It’s a point of pride for outdoor enthusiasts to find a cool vintage Patagonia fleece at a thrift store. Now, there’s an entire store for that. Last week, Patagonia opened its first Worn Wear shop in Boulder, Colorado. The pop-up took over the location of the old Patagonia store at 1212 Pearl Street (the store was recently relocated). It will be open through February 2020, offering thrifty and environmentally conscious Boulderites a chance to browse gently-used used and remade apparel, backpacks, bags, and sleeping bags in person. The pop-up will also host repair and upcycling workshops, like a sashiko mending class that teaches functional and decorative stitching techniques.
The Worn Wear online shop was born in 2017 as an outgrowth of Patagonia’s traveling repair workshop. The program allows consumers to trade in their used Patagonia apparel and equipment via mail or in stores for credit. The items are inspected and cleaned before being resold online. This program has been profitable for the brand, with more than 120,000 units sold in the past two years.
In addition to used gear, the pop-up will be offering products from their ReCrafted Collection, launched last week. Since 2005, Patagonia has been collecting items that can’t be repaired, resold, or recycled. It is turning these pieces into scraps to build new bags, jackets, and vests. ReCrafted products are made from parts of up to six different garments, and the one-of-a-kind patchwork comes at a price—ReCrafted Down Vests go for $257, about $80 more than comparable new offerings from the brand. With a limited run of 10,000 units, the brand claims this is the industry’s largest upcycling project.
Both lines are part of the Patagonia’s circular economy efforts. The brand aims to be carbon neutral or carbon positive across its entire supply chain and only use renewable or regenerative resources in their products by 2025. The new ReCrafted items aren’t without a carbon footprint: there are environmental impacts to the processing, cleaning, manufacturing, and shipping of used or upcycled products. But they do have a smaller impact than products made from virgin materials, the brand says.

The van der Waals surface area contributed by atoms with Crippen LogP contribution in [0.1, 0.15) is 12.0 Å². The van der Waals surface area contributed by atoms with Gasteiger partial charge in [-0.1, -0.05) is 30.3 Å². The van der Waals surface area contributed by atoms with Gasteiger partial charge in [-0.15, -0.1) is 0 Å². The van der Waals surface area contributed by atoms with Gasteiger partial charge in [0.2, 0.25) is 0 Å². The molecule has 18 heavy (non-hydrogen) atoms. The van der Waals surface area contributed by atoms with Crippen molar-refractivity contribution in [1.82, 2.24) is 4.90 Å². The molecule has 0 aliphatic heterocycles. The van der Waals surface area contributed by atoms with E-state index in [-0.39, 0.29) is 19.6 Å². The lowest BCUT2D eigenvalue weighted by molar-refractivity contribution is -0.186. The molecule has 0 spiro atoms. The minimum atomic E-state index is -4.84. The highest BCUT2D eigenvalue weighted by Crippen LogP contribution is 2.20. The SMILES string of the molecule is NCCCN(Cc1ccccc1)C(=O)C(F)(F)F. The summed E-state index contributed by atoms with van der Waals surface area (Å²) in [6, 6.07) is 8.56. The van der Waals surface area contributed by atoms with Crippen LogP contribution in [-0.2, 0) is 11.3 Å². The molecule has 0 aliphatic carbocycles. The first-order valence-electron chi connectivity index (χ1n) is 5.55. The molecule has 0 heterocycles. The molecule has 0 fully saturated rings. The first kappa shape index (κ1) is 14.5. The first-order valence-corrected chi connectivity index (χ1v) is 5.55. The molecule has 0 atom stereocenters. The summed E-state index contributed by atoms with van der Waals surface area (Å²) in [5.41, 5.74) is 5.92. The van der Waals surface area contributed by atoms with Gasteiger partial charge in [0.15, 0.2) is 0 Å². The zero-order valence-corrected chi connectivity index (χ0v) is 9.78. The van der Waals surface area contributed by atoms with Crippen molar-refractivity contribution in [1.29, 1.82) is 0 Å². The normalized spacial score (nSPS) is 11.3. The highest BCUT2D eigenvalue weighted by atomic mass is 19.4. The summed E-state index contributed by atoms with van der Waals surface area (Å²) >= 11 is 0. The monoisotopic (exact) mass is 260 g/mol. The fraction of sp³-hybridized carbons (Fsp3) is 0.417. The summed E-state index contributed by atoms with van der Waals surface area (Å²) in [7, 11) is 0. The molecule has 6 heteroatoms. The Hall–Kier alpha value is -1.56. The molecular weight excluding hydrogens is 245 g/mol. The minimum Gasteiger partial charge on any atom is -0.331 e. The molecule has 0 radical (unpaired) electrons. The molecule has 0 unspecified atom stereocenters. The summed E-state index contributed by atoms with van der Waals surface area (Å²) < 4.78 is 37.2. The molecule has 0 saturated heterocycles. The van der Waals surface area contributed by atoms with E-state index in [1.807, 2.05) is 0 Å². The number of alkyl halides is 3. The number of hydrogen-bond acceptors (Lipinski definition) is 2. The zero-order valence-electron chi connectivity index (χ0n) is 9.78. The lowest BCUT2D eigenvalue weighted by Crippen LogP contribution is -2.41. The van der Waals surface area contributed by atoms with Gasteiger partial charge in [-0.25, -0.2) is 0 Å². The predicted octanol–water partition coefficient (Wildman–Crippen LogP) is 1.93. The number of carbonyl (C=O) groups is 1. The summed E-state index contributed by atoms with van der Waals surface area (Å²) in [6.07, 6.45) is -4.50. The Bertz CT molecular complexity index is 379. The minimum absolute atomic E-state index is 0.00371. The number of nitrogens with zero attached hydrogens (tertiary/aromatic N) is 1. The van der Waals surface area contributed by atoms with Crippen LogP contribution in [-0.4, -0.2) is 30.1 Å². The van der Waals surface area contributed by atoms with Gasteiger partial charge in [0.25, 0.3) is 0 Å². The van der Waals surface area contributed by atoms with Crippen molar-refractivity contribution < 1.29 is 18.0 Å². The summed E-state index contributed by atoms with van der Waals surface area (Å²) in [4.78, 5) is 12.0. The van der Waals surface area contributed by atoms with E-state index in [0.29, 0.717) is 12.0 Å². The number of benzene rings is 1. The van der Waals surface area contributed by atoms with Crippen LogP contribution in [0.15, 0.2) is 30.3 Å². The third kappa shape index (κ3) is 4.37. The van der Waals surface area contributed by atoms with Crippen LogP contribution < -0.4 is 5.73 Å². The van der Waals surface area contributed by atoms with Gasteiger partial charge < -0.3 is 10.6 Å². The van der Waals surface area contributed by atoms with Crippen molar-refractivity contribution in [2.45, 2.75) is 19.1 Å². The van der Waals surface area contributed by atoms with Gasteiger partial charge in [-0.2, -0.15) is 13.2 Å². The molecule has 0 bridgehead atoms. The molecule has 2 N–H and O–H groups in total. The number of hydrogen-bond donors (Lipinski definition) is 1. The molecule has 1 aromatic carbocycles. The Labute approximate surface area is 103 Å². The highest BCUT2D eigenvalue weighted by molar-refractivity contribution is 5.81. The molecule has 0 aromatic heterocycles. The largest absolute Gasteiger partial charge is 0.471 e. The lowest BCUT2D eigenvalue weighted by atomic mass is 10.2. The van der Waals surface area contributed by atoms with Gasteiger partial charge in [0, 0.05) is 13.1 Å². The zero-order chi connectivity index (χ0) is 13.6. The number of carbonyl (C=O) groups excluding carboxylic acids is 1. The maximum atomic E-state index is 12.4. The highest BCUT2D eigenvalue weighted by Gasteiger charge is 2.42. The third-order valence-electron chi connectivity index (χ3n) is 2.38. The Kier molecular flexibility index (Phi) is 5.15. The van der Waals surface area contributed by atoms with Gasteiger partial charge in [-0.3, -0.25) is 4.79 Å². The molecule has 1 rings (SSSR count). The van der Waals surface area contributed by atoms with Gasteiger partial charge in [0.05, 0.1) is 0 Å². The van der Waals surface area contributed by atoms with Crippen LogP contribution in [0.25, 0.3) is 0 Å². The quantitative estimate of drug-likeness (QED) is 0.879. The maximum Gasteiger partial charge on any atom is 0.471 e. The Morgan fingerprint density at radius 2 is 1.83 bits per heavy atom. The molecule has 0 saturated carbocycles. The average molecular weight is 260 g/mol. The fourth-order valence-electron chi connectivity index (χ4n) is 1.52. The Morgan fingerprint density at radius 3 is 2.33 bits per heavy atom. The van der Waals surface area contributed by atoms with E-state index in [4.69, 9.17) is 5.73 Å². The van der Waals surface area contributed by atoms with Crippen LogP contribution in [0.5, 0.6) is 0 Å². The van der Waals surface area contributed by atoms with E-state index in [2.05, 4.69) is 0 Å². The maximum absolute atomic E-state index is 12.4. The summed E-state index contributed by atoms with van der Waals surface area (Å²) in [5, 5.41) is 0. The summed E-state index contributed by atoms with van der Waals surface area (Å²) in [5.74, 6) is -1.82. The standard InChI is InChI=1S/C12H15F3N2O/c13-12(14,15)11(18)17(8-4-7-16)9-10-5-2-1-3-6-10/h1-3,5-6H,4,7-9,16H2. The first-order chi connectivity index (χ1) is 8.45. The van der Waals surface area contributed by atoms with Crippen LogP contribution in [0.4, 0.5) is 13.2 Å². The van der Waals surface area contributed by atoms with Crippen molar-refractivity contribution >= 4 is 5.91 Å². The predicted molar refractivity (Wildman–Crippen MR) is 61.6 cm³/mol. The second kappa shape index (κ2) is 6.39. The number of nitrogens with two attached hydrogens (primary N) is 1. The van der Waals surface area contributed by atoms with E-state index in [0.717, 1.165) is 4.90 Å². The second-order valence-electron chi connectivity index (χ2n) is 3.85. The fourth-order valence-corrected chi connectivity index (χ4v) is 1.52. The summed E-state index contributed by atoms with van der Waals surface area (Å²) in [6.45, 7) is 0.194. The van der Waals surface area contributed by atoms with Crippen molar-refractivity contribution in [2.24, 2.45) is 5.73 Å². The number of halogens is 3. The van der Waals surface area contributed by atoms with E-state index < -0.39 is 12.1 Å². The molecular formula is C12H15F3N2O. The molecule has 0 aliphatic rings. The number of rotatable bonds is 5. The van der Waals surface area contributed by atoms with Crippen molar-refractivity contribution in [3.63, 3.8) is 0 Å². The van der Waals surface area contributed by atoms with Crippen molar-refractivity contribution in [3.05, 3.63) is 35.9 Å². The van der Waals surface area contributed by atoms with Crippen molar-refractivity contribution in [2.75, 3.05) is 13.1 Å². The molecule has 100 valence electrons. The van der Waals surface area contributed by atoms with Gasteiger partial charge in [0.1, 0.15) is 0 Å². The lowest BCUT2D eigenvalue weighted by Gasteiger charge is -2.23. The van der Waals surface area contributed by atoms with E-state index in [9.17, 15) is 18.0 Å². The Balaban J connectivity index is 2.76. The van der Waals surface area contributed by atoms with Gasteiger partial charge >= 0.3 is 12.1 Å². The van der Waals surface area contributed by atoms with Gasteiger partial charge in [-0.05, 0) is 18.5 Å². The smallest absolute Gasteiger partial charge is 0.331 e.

Used and refurbished outdoor apparel has been popping up from major brands more and more over the last several years. REI has long hosted member-only Garage Sales, and introduced its own gently used resale program in 2017. The North Face followed in 2018 with their Renewed program, selling refurbished returns and factory rejects at a discount. To run this side of its business, The North Face works with Renewal Workshop, a small factory in Oregon dedicated to collecting, fixing, and reselling gear for outdoor brands that don’t have their own in-house program, including Icebreaker, Prana, Timbuk2, Pearl Izumi, and Toad & Co.
The recommerce market as a whole is expected to more than double by 2023, and is particularly popular with younger generations, according to ThredUp’s 2019 Resale Report. As direct-to-consumer models continue to threaten physical retail, recommerce is an area of potential growth that’s particularly well-suited to in-person sales: shopping from home is convenient, but real-life browsing makes a big difference when assessing a used product’s quality before swiping your card.
For the time being, Worn Wear and ReCrafted are only available online and in the Boulder shop. Patagonia doesn’t have any other pop-ups planned at this time, but Phil Graves, the brand’s head of corporate development, said on Colorado Public Radio that it is an experiment that may lead to other similar installations in the future.
Correction: The original version of this story misstated the existence of limited Worn Wear sections at Patagonia retail locations. The story has been updated to reflect that there are currently no Patagonia retail locations with Worn Wear sections. Outside regrets the error.